The existence of sin in the world may be aptly illustrated by the existence of darkness. Darkness could never had had an existence had not God made creatures needing the medium of material light, in order to the exercise of their organs of vision. For in God “ is no darkness at all.” But when creatures were produced needing material light to enable them to see, the absence of that light is what we call darkness. In reference to the statement in Genesis 1:2, “And darkness was upon the face of the deep,” I understand it to be spoken in relation to the progress of creation, and to be an intimation that the material light suiting this material world was not then created, and that this darkness, or absence of light, was no more a direct production of God than was the formless state of matter in its original production. The one was the absence of that order which was afterwards given to the matter created. The other, the absence of that light which creatures would need to the use of sight. It is true God has given to material darkness a permanent being in relation to creatures on earth by “dividing between the light and between the darkness,” instead of giving to the light an entire sway over the earth.

So of sin, to go back no farther than its relation to man, God made “man upright,” but made him a dependent and an accountable creature and therefore laid him under obligations to “be holy in heart and life” unto God, or in other words, to be entirely and voluntarily devoted to the will of the Creator. And being thus created, God gave him a command as a test by which to prove his voluntary subjection to his Creator or his voluntary holiness, I say to prove whether he would be holy to God. (I know the general idea is, even among those whom we esteem sound, that God created man a holy being, but this is an idea I have not been able, perhaps from inferiority of intellect to comprehend), that is, to say in relation to heart holiness or voluntary devotion to God. I know that the word holy is sometimes used to denote mere freedom from impurity, in this sense I cheerfully give in to an idea that man was created holy, that he came from the hands of the Creator pure. Man being thus put to the test, he soon showed destitution of that voluntary holiness, that self- devotedness to God, which, his being a creature, laid him under obligation to exercise. This want of holiness was sin; it was a violation of his obligation and a transgression of the command under which he was placed. And I do not know but that Adam’s thus preferring his own gratification to submission to the government of God was as much a natural or necessary consequence of his being left to choose for himself as is the succession of darkness to the withdrawal of light. I know that being thus left to his own choice, the very first occasion finds him choosing to set up for himself, for “Adam was not deceived;” and I know that God with certainty knew that this would be the course of the man; hence the setting up of Christ before the foundation of the world. The act was Adam’s own, it was not that Satan infused any evil principle into him. Satan was only an instrument in beguiling Eve, of exciting him to a choice upon the point. Man having made his choice to serve self rather than God; the penalty of the command took immediate effect, and depravity runs through the whole human family, and became from the choice of Adam, the reigning power over the human heart, reigning unto death; the penal requisition of the law giving it that power, “for the strength of sin is the law.” Hence man exits under “the law of sin and death,” from which he could be ransomed only by the blood of Christ; and delivered only by being brought into a new existence as a new creature in Christ, and that only by the power of God.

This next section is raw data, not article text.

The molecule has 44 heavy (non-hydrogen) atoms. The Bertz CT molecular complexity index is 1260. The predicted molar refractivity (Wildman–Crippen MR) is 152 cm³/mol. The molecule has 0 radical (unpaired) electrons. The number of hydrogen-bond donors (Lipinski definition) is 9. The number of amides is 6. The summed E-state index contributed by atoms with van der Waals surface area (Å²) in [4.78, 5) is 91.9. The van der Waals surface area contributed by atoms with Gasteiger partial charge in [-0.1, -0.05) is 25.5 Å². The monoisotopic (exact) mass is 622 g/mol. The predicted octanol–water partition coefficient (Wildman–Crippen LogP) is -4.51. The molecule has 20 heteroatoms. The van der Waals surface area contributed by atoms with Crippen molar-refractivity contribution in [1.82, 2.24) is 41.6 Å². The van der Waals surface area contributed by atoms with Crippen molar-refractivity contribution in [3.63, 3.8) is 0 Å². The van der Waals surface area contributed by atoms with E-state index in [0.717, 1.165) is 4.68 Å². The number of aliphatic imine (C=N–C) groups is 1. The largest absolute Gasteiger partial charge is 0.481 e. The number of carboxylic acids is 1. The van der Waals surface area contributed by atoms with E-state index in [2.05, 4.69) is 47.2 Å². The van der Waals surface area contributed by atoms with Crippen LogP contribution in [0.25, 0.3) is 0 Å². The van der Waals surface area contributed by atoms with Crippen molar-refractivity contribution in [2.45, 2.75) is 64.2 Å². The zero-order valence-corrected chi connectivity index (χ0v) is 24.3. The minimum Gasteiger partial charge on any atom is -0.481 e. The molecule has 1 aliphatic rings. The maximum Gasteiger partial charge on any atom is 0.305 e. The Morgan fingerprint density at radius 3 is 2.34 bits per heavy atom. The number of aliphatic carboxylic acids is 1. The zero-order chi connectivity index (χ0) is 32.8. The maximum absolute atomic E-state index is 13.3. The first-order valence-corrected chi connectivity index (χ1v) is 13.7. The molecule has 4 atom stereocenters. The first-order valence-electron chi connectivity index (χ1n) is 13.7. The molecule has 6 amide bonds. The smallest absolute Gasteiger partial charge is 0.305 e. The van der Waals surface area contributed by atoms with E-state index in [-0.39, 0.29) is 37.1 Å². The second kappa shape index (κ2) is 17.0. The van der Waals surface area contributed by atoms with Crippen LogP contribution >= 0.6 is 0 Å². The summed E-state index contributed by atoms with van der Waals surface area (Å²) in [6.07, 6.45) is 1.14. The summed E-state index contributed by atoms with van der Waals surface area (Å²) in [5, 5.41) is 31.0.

Do any ask what has predestination to do with this? I answer that it has this much to do with it; that God predestinated man to be, or pre- determined to make him just such a creature as he was, and to leave him to encounter the temptation in his own creature weakness, that he might act freely without the restraints of communicated holiness; with the certainty of his falling and becoming “dead in trespasses and sins,” and thus an occasion should be offered for bringing in the “Sun of Righteousness.” And here is the counterpart of the figure of darkness. If creatures had not been so formed as to need material light, there would have been no occasion for the sun; if man had not so fallen, as to need a Divine Savior, the Word had not been made flesh. Hence, says Christ, “I come a light unto the world.” And in the coming of Christ there is “Glory to God in the highest, on earth peace, good will towards man.” If “glory to God in the highest” came through Christ, then predestination has assuredly secured a greater good by man’s being left to fall than could have come to the universe by his being supported and confirmed by the power of God in his original state of happiness. Thus the predestination of God, instead of making God the author of sin, secured that all the glory of redemption should result from the malice of Satan and the native weakness of man.

Fairfax County, Virginia, July 7, 1834 

S. Trott.

Samuel Trott (1783-1866) was an American Primitive Baptist preacher. He was appointed pastor of the Welsh Tract Baptist Church, Newark, Delaware. In 1832, he drafted the Black Rock Address which drew a line between the Hyper and Moderate Calvinists. The Hypers assumed the name “Old School” while the Moderates were called “New School”. The Schools were based on the writings of two English theologians—John Gill (1770’s), representing the Old School; Andrew Fuller (1780’s), representing the New School. Henceforth, the Fullerite teachings which splintered the Particular Baptist churches of England eventually divided the Primitive Baptist churches of America.